California law gives victims of crime the right to speak out at sentencing and parole hearings, but supporters of Prop 9 say crime victims‘ rights cannot stop there.
“Victims should have the right to be involved in all the proceedings,” said Patricia Wenskunas, attempted murder victim and founder and CEO of Crime Survivors Inc. “A lot of times right now the families are not even notified. [Prop 9] gives them a right to have their voice heard.“
If passed, the proposition would amend the state constitution to require courts to notify victims about proceedings in all stages of the legal process. The measure would also allow victims to participate in bail hearings and pleas.
Prop 9 would increase the waiting period between parole hearings from between one and five years to between three and 15 years and significantly tighten restrictions on early release.
“I don’t think we need to let [inmates] out early,” said Wenskunas “If you’re given five years you should do five years.“
According to the Legislative Analyst’s Office, Prop 9 could cost Californians tax dollars ranging in the hundreds of millions.
“It’s a huge cost burden to the state,” said Lindsay Shoemaker, communications director for the No on Prop 9 campaign. “This money would be coming out of health care, education, fire and other vital services.“
Shoemaker said the legal impact of Prop 9 would be negligible.
“It’s not going to affect that many people. The parole rate for the people that this proposition targets is less than 1 percent.“
Even without the cost, Prop 9 is unnecessary and redundant, Shoemaker said.
“These laws are already on the books, they just need to be enforced,” she said. “There are other ways to do this.“
Opponents argue many of the problems Prop 9 deals with could be addressed by the legislature and prison system directly.
“We don’t need a constitutional amendment,” said Millard Murphy, lecturer and clinical director of the Prison Law Clinic at UC Davis. “The parole board and the prisons need to change their policy.“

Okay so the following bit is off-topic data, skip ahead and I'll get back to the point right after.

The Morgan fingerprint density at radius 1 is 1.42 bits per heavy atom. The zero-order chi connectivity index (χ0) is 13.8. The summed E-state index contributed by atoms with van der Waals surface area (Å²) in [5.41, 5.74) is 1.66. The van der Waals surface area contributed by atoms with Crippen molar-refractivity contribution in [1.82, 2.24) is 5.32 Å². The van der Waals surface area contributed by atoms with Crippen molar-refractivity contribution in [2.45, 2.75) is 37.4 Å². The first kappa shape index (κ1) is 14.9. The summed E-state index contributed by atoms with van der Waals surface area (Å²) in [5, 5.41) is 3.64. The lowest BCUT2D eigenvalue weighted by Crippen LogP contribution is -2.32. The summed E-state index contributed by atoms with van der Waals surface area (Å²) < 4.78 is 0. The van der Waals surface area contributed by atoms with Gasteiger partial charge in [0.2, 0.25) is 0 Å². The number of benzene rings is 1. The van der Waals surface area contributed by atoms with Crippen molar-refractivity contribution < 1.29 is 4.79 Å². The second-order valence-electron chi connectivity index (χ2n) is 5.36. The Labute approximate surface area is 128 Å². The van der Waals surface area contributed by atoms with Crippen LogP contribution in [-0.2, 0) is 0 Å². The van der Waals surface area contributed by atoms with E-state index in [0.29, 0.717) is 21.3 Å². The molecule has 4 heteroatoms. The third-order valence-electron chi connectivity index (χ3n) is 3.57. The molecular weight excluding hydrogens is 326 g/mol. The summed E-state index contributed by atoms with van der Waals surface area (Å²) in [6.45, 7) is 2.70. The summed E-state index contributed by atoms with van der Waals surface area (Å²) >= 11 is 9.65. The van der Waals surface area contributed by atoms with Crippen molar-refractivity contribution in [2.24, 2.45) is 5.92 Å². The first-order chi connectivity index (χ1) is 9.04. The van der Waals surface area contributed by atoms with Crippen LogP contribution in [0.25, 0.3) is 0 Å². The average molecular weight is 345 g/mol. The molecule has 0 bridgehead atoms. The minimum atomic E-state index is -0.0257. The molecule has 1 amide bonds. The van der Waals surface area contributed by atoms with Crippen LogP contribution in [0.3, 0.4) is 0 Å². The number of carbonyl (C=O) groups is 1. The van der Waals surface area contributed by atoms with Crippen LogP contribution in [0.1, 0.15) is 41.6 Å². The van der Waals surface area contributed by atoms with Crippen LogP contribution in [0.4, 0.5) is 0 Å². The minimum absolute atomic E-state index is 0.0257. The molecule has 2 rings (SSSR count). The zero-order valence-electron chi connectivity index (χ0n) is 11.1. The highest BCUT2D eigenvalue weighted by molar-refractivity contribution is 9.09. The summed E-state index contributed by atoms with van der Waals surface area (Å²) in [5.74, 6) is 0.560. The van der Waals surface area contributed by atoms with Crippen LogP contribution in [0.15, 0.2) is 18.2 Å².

Murphy said the changes to parole laws in Prop 9 could be a civil rights concern.
“The prisoners have a due process right to [parole hearings],” he said. “It’s just going to keep inmates in prison longer.“
Bilenda Harris-Ritter, former commissioner on the Board of Parole hearings and trustee to Parents of Murdered Children Inc., disagrees.
“There are a number of states that have significantly higher times between parole dates,” she said. “If there were a due process problem it would have been dealt with.“
Harris-Ritter said the current laws can cause victims financial hardship. In the current system, criminals pay fines and penalties before they pay restitution to victims. Restitution is money those convicted of crimes are ordered to pay for property loss or damage caused in the commission of a crime.
“This initiative would mean that when there is restitution the victims would be first in line.“
The most important thing is making victims heard, she said.
“I think a lot of [crime victims] don’t feel that they are involved and that their concerns aren’t going to be listened to,” she said. “[Prop 9] gives victims a better sense of feeling that they are part of the process.“
For more information on Prop 9, visit voterguide.sos.ca.gov.
JON GJERDE can be reached at firstname.lastname@example.org.